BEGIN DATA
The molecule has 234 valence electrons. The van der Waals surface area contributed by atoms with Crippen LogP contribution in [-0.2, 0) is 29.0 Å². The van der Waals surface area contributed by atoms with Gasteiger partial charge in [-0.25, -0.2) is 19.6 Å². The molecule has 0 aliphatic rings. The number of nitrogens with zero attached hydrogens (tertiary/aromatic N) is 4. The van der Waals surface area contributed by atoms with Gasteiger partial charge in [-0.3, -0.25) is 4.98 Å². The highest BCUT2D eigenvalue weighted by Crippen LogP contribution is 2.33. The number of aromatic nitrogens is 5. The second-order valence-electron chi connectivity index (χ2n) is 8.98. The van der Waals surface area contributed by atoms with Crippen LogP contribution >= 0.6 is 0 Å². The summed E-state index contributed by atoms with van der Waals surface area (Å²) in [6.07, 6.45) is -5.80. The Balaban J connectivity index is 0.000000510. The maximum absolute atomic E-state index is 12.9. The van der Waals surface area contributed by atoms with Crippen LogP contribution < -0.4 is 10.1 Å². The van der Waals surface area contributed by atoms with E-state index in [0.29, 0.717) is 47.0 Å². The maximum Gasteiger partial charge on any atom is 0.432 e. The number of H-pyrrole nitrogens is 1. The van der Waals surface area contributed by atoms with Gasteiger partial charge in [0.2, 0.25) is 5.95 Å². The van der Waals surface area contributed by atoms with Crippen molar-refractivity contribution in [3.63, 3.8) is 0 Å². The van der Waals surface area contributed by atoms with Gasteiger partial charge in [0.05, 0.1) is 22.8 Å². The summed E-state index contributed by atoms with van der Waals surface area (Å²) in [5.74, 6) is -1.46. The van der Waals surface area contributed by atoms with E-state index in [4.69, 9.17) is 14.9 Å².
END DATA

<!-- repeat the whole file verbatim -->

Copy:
The molecule has 234 valence electrons. The van der Waals surface area contributed by atoms with Crippen LogP contribution in [-0.2, 0) is 29.0 Å². The van der Waals surface area contributed by atoms with Gasteiger partial charge in [-0.25, -0.2) is 19.6 Å². The molecule has 0 aliphatic rings. The number of nitrogens with zero attached hydrogens (tertiary/aromatic N) is 4. The van der Waals surface area contributed by atoms with Gasteiger partial charge in [-0.3, -0.25) is 4.98 Å². The highest BCUT2D eigenvalue weighted by Crippen LogP contribution is 2.33. The number of aromatic nitrogens is 5. The second-order valence-electron chi connectivity index (χ2n) is 8.98. The van der Waals surface area contributed by atoms with Crippen LogP contribution >= 0.6 is 0 Å². The summed E-state index contributed by atoms with van der Waals surface area (Å²) in [6.07, 6.45) is -5.80. The Balaban J connectivity index is 0.000000510. The maximum absolute atomic E-state index is 12.9. The van der Waals surface area contributed by atoms with Crippen LogP contribution < -0.4 is 10.1 Å². The van der Waals surface area contributed by atoms with E-state index in [0.29, 0.717) is 47.0 Å². The maximum Gasteiger partial charge on any atom is 0.432 e. The number of H-pyrrole nitrogens is 1. The van der Waals surface area contributed by atoms with Gasteiger partial charge in [0.2, 0.25) is 5.95 Å². The van der Waals surface area contributed by atoms with Crippen molar-refractivity contribution in [3.63, 3.8) is 0 Å². The van der Waals surface area contributed by atoms with Gasteiger partial charge in [0.05, 0.1) is 22.8 Å². The summed E-state index contributed by atoms with van der Waals surface area (Å²) in [5.74, 6) is -1.46. The van der Waals surface area contributed by atoms with E-state index in [4.69, 9.17) is 14.9 Å².